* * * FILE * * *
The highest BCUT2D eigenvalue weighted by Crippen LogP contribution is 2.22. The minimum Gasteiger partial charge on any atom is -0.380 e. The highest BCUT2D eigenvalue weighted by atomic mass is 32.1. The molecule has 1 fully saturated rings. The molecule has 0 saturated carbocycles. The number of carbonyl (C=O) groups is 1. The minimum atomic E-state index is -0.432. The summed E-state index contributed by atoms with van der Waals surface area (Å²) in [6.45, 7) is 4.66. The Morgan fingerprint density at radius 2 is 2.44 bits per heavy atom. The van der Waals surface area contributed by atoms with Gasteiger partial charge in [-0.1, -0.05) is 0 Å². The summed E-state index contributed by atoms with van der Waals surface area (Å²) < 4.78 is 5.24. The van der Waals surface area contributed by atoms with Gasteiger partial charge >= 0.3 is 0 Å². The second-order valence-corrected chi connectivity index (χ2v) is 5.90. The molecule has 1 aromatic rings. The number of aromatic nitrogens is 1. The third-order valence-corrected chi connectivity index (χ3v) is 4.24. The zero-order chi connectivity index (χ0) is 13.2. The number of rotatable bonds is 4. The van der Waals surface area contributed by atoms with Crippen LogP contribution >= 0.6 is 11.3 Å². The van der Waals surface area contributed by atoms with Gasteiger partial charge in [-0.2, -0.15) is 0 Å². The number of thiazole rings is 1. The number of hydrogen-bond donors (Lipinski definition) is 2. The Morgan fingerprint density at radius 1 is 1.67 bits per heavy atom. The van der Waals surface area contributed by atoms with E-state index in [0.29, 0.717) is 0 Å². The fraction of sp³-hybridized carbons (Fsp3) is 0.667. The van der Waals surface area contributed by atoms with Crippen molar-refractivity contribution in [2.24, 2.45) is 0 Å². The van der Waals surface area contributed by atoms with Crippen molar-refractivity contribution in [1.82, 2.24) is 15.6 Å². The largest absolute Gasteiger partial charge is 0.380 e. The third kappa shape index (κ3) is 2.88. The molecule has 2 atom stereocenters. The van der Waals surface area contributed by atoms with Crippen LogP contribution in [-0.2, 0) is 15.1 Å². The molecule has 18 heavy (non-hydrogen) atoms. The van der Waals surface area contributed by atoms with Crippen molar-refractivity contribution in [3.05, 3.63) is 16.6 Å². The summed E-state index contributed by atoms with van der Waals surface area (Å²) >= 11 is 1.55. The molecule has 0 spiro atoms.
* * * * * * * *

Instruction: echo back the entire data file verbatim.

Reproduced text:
The highest BCUT2D eigenvalue weighted by Crippen LogP contribution is 2.22. The minimum Gasteiger partial charge on any atom is -0.380 e. The highest BCUT2D eigenvalue weighted by atomic mass is 32.1. The molecule has 1 fully saturated rings. The molecule has 0 saturated carbocycles. The number of carbonyl (C=O) groups is 1. The minimum atomic E-state index is -0.432. The summed E-state index contributed by atoms with van der Waals surface area (Å²) in [6.45, 7) is 4.66. The Morgan fingerprint density at radius 2 is 2.44 bits per heavy atom. The van der Waals surface area contributed by atoms with Gasteiger partial charge in [-0.1, -0.05) is 0 Å². The summed E-state index contributed by atoms with van der Waals surface area (Å²) < 4.78 is 5.24. The van der Waals surface area contributed by atoms with Gasteiger partial charge >= 0.3 is 0 Å². The second-order valence-corrected chi connectivity index (χ2v) is 5.90. The molecule has 1 aromatic rings. The number of aromatic nitrogens is 1. The third-order valence-corrected chi connectivity index (χ3v) is 4.24. The zero-order chi connectivity index (χ0) is 13.2. The number of rotatable bonds is 4. The van der Waals surface area contributed by atoms with Crippen LogP contribution >= 0.6 is 11.3 Å². The van der Waals surface area contributed by atoms with Gasteiger partial charge in [-0.2, -0.15) is 0 Å². The number of thiazole rings is 1. The number of hydrogen-bond donors (Lipinski definition) is 2. The Morgan fingerprint density at radius 1 is 1.67 bits per heavy atom. The van der Waals surface area contributed by atoms with E-state index in [0.29, 0.717) is 0 Å². The fraction of sp³-hybridized carbons (Fsp3) is 0.667. The van der Waals surface area contributed by atoms with Crippen molar-refractivity contribution in [2.24, 2.45) is 0 Å². The van der Waals surface area contributed by atoms with Crippen molar-refractivity contribution in [1.82, 2.24) is 15.6 Å². The largest absolute Gasteiger partial charge is 0.380 e. The third kappa shape index (κ3) is 2.88. The molecule has 2 atom stereocenters. The van der Waals surface area contributed by atoms with Crippen LogP contribution in [-0.2, 0) is 15.1 Å². The molecule has 18 heavy (non-hydrogen) atoms. The van der Waals surface area contributed by atoms with Crippen molar-refractivity contribution in [3.05, 3.63) is 16.6 Å². The summed E-state index contributed by atoms with van der Waals surface area (Å²) >= 11 is 1.55. The molecule has 0 spiro atoms.